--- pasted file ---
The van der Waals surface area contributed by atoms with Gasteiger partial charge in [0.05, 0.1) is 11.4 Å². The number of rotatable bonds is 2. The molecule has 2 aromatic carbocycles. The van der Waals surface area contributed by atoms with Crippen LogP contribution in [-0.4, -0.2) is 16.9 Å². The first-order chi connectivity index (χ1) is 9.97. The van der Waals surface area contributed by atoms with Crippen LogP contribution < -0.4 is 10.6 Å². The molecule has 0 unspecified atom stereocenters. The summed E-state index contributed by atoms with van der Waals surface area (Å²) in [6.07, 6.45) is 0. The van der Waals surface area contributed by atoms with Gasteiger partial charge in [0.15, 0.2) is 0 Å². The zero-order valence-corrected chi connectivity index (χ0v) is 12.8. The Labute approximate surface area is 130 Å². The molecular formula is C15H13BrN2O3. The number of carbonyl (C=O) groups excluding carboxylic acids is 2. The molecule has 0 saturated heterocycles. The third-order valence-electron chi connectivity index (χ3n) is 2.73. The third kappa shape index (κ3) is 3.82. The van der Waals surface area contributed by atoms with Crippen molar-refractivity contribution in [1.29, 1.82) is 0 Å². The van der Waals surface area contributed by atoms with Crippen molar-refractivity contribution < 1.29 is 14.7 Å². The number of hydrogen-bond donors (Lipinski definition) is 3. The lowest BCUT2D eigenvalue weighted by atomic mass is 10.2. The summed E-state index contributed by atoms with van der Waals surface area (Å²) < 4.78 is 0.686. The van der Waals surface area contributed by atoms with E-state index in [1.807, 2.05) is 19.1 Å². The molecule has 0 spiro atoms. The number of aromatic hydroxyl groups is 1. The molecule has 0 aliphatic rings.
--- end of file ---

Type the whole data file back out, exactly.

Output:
The van der Waals surface area contributed by atoms with Gasteiger partial charge in [0.05, 0.1) is 11.4 Å². The number of rotatable bonds is 2. The molecule has 2 aromatic carbocycles. The van der Waals surface area contributed by atoms with Crippen LogP contribution in [-0.4, -0.2) is 16.9 Å². The first-order chi connectivity index (χ1) is 9.97. The van der Waals surface area contributed by atoms with Crippen LogP contribution < -0.4 is 10.6 Å². The molecule has 0 unspecified atom stereocenters. The summed E-state index contributed by atoms with van der Waals surface area (Å²) in [6.07, 6.45) is 0. The van der Waals surface area contributed by atoms with Gasteiger partial charge in [0.15, 0.2) is 0 Å². The zero-order valence-corrected chi connectivity index (χ0v) is 12.8. The Labute approximate surface area is 130 Å². The molecular formula is C15H13BrN2O3. The number of carbonyl (C=O) groups excluding carboxylic acids is 2. The molecule has 0 saturated heterocycles. The third-order valence-electron chi connectivity index (χ3n) is 2.73. The third kappa shape index (κ3) is 3.82. The van der Waals surface area contributed by atoms with Crippen molar-refractivity contribution in [1.29, 1.82) is 0 Å². The van der Waals surface area contributed by atoms with Crippen molar-refractivity contribution < 1.29 is 14.7 Å². The number of hydrogen-bond donors (Lipinski definition) is 3. The lowest BCUT2D eigenvalue weighted by atomic mass is 10.2. The summed E-state index contributed by atoms with van der Waals surface area (Å²) < 4.78 is 0.686. The van der Waals surface area contributed by atoms with E-state index in [1.807, 2.05) is 19.1 Å². The molecule has 0 spiro atoms. The number of aromatic hydroxyl groups is 1. The molecule has 0 aliphatic rings.